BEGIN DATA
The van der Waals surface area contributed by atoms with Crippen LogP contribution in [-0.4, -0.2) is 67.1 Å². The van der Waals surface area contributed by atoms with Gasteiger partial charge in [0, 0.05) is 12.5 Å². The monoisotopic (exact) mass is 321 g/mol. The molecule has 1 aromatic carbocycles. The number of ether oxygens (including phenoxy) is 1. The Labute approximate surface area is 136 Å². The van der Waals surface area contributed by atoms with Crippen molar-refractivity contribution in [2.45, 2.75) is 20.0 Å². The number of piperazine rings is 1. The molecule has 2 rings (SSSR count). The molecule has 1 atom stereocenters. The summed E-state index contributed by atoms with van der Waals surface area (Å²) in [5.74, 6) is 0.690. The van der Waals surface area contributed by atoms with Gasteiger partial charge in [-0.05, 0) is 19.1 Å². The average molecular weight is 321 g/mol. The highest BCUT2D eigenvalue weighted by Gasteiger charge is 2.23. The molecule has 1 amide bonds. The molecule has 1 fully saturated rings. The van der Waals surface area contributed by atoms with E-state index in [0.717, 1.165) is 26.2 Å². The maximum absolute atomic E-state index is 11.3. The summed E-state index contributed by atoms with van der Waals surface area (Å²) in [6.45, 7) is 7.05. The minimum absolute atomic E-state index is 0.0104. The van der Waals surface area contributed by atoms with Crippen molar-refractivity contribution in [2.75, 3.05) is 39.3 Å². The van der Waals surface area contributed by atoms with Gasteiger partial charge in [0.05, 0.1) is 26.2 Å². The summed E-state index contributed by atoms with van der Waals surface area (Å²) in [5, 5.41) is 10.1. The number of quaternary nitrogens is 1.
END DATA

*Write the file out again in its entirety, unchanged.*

The van der Waals surface area contributed by atoms with Crippen LogP contribution in [-0.4, -0.2) is 67.1 Å². The van der Waals surface area contributed by atoms with Gasteiger partial charge in [0, 0.05) is 12.5 Å². The monoisotopic (exact) mass is 321 g/mol. The molecule has 1 aromatic carbocycles. The number of ether oxygens (including phenoxy) is 1. The Labute approximate surface area is 136 Å². The van der Waals surface area contributed by atoms with Crippen molar-refractivity contribution in [2.45, 2.75) is 20.0 Å². The number of piperazine rings is 1. The molecule has 2 rings (SSSR count). The molecule has 1 atom stereocenters. The summed E-state index contributed by atoms with van der Waals surface area (Å²) in [5.74, 6) is 0.690. The van der Waals surface area contributed by atoms with Gasteiger partial charge in [-0.05, 0) is 19.1 Å². The average molecular weight is 321 g/mol. The highest BCUT2D eigenvalue weighted by Gasteiger charge is 2.23. The molecule has 1 amide bonds. The molecule has 1 fully saturated rings. The van der Waals surface area contributed by atoms with E-state index in [0.717, 1.165) is 26.2 Å². The maximum absolute atomic E-state index is 11.3. The summed E-state index contributed by atoms with van der Waals surface area (Å²) in [6.45, 7) is 7.05. The minimum absolute atomic E-state index is 0.0104. The van der Waals surface area contributed by atoms with Crippen molar-refractivity contribution in [2.75, 3.05) is 39.3 Å². The van der Waals surface area contributed by atoms with Gasteiger partial charge in [0.05, 0.1) is 26.2 Å². The summed E-state index contributed by atoms with van der Waals surface area (Å²) in [5, 5.41) is 10.1. The number of quaternary nitrogens is 1.